As I have discovered through therapy, when I get frustrated and feel like I’m behind the curb, my mind returns to that first-grade classroom and begins to panic from feeling alone and unwanted, so I do anything–anything–to stand out, be noticed, get a little bit ahead so that I don’t have to feel that way.

But you know what that does? It alienates people. It keeps me at a distance. I wind up alone, on purpose. In my desperation to stay safe, I create the very result I was fearing in the first place.

But if I’m honest about what I’m fearing, if I face it head on, if I take the risk of opening up, if I become emotionally vulnerable, then I can form a real connection.

And connection is what we all want, isn’t it? I mean, is there a single human being you know who doesn’t want to feel connected to other people? I don’t care how introverted you are, how independent you are, or how much you can take care of yourself. You want connection. You may claim you’re a loner, but you want connection. You’re a human being; you’re hardwired to want connection.

You see, we all start like this: Little hearts just going through life looking, hoping, for other hearts to connect to. At some point, someone or something smashes into our little hearts. So we put up little shields, and we say never again. We wrap our tiny, little broken hearts in layers and layers of protection so that we can never get hurt again.

But then we can’t really love again. We can’t really connect. We can’t really feel the person next to us. We might not even be able to feel ourselves. Our hearts can never really collide with another heart in a healthy, loving, wonderful way because we’re so busy protecting ourselves that we never let it happen. How else do you explain a country of adults so privileged, so educated, so literate, and so successful, yet so addicted, so numb, so exhausted, and so worn out?

Listen, it’s scary to be vulnerable. I get that. I get that more than most. You have to risk losing the image of yourself you’ve spent so long perfecting that it feels like an identity. You have to risk reverting from your competent, capable adult self back into the lonely, damaged child you want desperately to avoid. You have to risk opening yourself up and getting hurt again, just like you were the first time. Being vulnerable is a huge, huge risk.

But it’s not a weakness. It’s actually the source of our greatest strength. Because our connections with other people, our real connections, the ones where our hearts actually touch, they don’t just connect us with other people. They reconnect us with ourselves in ways we can’t imagine and awaken strengths and virtues we didn’t even know we had.

If I hadn’t been vulnerable with my wife about some of the true causes behind my misdeeds, if I didn’t open up and let her into the world of pain and loneliness I was trying to avoid, I don’t think our marriage would have survived. But even if it had, we wouldn’t have anything like the strong, amazing marriage we have right now.

Because she knows my deep vulnerability, my long-seated fear that I’m not good enough, she sees things coming that I can’t. She helps me realize my own patterns and see clearly. She helps me be honest and caring. She forces me to exercise truth and grace on myself, not just on others. Honesty and vulnerability with her has brought out my passion, my love, and my self-confidence in ways that would not have otherwise been possible.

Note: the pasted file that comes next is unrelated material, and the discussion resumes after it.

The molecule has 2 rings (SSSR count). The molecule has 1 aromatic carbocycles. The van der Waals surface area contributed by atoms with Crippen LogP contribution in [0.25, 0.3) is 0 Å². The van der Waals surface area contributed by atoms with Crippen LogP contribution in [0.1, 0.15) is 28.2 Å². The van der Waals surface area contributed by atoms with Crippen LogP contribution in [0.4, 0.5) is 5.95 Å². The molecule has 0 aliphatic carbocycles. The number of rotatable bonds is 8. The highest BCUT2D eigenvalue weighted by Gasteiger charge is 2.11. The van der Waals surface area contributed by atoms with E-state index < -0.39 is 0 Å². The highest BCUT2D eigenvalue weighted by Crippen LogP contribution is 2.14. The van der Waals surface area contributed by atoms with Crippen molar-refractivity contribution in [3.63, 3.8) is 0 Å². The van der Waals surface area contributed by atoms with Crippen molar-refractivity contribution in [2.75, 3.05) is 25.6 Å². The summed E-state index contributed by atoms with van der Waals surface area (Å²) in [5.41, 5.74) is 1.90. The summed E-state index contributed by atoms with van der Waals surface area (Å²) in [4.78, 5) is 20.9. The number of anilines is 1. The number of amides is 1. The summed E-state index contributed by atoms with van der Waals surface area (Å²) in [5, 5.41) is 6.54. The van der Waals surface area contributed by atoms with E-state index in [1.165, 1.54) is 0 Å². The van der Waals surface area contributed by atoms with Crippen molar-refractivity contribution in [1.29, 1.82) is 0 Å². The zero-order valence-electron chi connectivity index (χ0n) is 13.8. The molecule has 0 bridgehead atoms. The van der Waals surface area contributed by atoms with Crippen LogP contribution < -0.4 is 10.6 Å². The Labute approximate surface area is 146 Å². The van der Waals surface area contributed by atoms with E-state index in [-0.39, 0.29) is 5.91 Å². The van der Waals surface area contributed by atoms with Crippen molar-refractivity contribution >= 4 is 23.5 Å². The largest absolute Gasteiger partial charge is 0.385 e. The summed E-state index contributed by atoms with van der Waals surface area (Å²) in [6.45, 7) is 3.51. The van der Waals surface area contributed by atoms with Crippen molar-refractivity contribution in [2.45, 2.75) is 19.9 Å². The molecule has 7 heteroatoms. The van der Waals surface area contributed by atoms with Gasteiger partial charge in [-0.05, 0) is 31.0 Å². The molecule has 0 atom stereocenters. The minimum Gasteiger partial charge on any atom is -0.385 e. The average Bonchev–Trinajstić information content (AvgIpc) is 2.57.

I am stronger because of that vulnerability, not weaker.

Because I have been vulnerable with her, I can stand in front of this room full of strangers and the entire internet and tell you my deepest vulnerability completely without fear, knowing that I am loved and worthy of being loved by a heart my heart has collided with.

That’s the power of vulnerability.

That all sounds good, but it’s incredibly hard work. Don’t think that you’re going to go home today, vomit your guts out on somebody, and accomplish it over lunch. That’s weird. Please don’t do that. It takes time. It takes intentionality. It takes repeated, persistent effort. It takes sacrifice. It takes crying. It takes money (in the form of quality counseling). You have to work at this. But I promise you it’s worth it.

It may have crossed some of your minds that I’ve not talked about the Bible or Jesus yet, and you may be wondering whether you’ve gone to a self-help seminar instead of church. I get that, and I’ll get to Jesus in a minute. But before I do, I want to recommend a book by Dr. Brené Brown called Daring Greatly.

It’s an excellent book on this subject, and I’ve downright stolen a lot of the material for this post from her. I recommend the book, but I understand that you may one of those people who’s just not got time to read it. While I would normally prove you wrong by showing you your Netflix viewing history, I thought instead I’d provide you with an alternative. Here’s a link to a TED Talk by Dr. Brown on this subject. It’s 20 minutes. If you don’t have time for the book, I don’t believe you, but I guarantee you’ve got 20 minutes.

But I’d like to finish up today by looking at just two verses of Scripture, Matthew 4:16-17. Matthew is one of the four Gospels; it’s a biography of Jesus that shows us who He was, how He lived, and what He said. In the section we’re about to read, Jesus is just beginning His ministry. He’s just getting started. Matthew writes that something Jesus does reminds him of something from an older Scripture, which says this: